What is behind the global productivity slowdown?
Web Posted on : Mon, 07 Nov 2016
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One of the most important problems facing the global economy today is the decline in productivity growth. Productivity is the main determinant of long-term living standards and its slowdown has been an issue for some time, pre-dating the global financial crisis and impacting a wide range of countries. Part of the problem is due to statistical mis-measurement issues, especially in relation to the difficulty of measuring quality improvements in services and the impact of new technologies. But part of the slowdown is real and may persist into the future. The decline in productivity growth implies slower global economic growth in the future. From a policy perspective, the persistence of productivity slowdown could mean a faster tightening of monetary policy, especially in the US, which is embarking on its own tightening cycle.
Productivity growth has been on a downward trend since the 1970s. In the US, it fell from an average annual growth of 2.5% over 1996-2004 to merely 1.1% in 2004-14. More recently, productivity has disappointed even more, with its growth averaging merely 0.5% over the last three years. The problem is not confined to the US, but has also impacted most of the large economies (see chart). Among the G7 countries, productivity growth has slowed from 2.4% in 1970-96 to only 0.9% in 2004-14.
There are three theories explaining this slowdown in productivity. The optimistic theory argues that the productivity slowdown is a result of increased statistical mis-measurement. According to this theory, it is harder to measure productivity improvement in services than in manufacturing. The quality of service that comes with a meal at a restaurant is more difficult for national account statisticians to assess than the quality of cars produced in a factory. And as the global economy shifts towards services and away from manufacturing, the mis-measurement problem can only get worse. Similarly, as information technology and the internet play a more important part of everyday life, the under-estimation of their impact could also lead to exaggerated estimates of the slowdown in productivity. It is hard to measure the value of the ubiquity of digital knowledge and entertainment, now available to almost everyone for free.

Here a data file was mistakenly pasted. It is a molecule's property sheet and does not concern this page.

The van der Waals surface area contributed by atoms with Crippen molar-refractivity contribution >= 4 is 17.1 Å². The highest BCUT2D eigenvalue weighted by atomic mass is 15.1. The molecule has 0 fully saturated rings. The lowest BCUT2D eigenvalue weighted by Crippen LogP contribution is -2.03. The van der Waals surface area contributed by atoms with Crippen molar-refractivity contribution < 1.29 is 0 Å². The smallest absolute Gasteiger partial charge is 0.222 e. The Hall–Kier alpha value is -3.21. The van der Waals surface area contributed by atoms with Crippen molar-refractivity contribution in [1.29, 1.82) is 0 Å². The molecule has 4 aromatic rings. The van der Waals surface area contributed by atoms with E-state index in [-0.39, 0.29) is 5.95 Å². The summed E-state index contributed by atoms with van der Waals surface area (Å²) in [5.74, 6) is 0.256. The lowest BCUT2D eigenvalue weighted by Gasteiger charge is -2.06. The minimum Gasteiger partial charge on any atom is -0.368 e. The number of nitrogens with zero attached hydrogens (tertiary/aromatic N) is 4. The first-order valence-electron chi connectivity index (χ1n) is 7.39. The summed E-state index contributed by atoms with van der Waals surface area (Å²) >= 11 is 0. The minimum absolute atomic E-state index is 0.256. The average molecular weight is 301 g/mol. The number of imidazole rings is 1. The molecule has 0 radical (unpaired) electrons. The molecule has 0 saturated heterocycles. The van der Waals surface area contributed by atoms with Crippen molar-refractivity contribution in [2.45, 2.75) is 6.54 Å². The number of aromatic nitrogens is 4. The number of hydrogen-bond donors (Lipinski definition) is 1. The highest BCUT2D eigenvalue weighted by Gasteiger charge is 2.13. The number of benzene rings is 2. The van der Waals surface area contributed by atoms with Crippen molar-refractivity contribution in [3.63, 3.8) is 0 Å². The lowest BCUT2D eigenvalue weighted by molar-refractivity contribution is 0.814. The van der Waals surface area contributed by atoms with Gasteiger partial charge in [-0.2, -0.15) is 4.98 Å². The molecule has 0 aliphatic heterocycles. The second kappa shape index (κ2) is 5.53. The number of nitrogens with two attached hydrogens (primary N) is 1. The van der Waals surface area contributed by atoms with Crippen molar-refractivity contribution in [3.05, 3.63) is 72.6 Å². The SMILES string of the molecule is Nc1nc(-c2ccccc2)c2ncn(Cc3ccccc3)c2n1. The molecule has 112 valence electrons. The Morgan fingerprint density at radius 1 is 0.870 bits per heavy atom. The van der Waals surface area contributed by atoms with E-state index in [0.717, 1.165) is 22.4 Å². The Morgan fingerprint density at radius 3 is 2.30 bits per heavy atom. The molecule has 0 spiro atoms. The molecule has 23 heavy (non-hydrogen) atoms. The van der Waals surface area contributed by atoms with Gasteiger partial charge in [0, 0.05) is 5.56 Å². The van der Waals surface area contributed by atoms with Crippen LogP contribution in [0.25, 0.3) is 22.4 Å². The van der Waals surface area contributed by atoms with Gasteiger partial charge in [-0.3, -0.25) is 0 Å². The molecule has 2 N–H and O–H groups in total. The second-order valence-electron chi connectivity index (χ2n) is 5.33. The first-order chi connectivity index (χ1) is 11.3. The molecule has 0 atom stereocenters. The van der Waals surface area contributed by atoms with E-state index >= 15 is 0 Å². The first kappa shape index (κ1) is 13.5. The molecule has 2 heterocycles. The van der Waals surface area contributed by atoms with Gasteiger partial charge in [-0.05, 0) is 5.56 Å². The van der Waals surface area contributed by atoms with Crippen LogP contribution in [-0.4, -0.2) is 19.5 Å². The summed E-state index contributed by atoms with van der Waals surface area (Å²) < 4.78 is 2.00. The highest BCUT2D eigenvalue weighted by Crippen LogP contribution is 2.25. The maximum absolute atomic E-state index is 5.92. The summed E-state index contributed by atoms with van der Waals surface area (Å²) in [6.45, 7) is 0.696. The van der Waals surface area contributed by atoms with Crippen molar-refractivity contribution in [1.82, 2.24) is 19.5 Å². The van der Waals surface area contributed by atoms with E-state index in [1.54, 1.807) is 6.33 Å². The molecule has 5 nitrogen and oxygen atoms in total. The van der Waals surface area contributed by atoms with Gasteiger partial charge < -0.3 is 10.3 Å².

The second theory acknowledges the mis-measurement problem, but argues that it cannot explain the full extent of the slowdown in productivity witnessed in recent decades. Part of the slowdown in productivity is real and the factors driving it could persist into the future. These factors include the slowdown in global trade and increased protectionism, which has shielded less-productive firms from international competition. Another factor is slower investment growth, which has reduced the capital and machines available to each worker, leading to slower productivity gains. Some argue that not only do we have a slower rate of investment, but that these investments are mis-allocated to less productive sectors such as real estate or finance, leading to an overall decline in productivity numbers. The rise in unemployment following the global financial crisis might have added to the problem as the abundance of cheap labour led firms to switch from capital to labour and reduced the incentives to invest in productivity-enhancing technologies.
The third, and most pessimistic, theory on productivity growth argues that technological progress is over and that we have picked all the low-hanging fruit of major productivity gains. Holders of this view suggest that the in-house sewage system and aeroplanes are far more life-transforming than Twitter and YouTube. But this view might be too pessimistic. It typically takes decades for new technologies to be absorbed fully into everyday life and business. And it is not hard to imagine efficiency gains from online search engines, online booking platforms and the GPS system. And with technologies such as ride-sharing driverless cars seemingly around the corner, these could prove equally life transforming as the in-house sewage system or aeroplanes.
We think the second theory is the most plausible. We believe that part of the slowdown is due to statistical mis-measurement but part of the slowdown is real and could persist into the medium term, without being overly pessimistic about the long term. The productivity slowdown implies a lower rate of economic growth, especially when combined with declines in population growth. In addition, a slower rate of productivity growth means that firms must hire more workers to meet rising demand, because it cannot make existing workers more productive. The resulting lower unemployment and tighter labour market typically leads to higher wages and inflation. As a result, the persistence of the productivity slowdown could result in steeper rises in interest rates than previously thought, an issue that the US may have to face soon.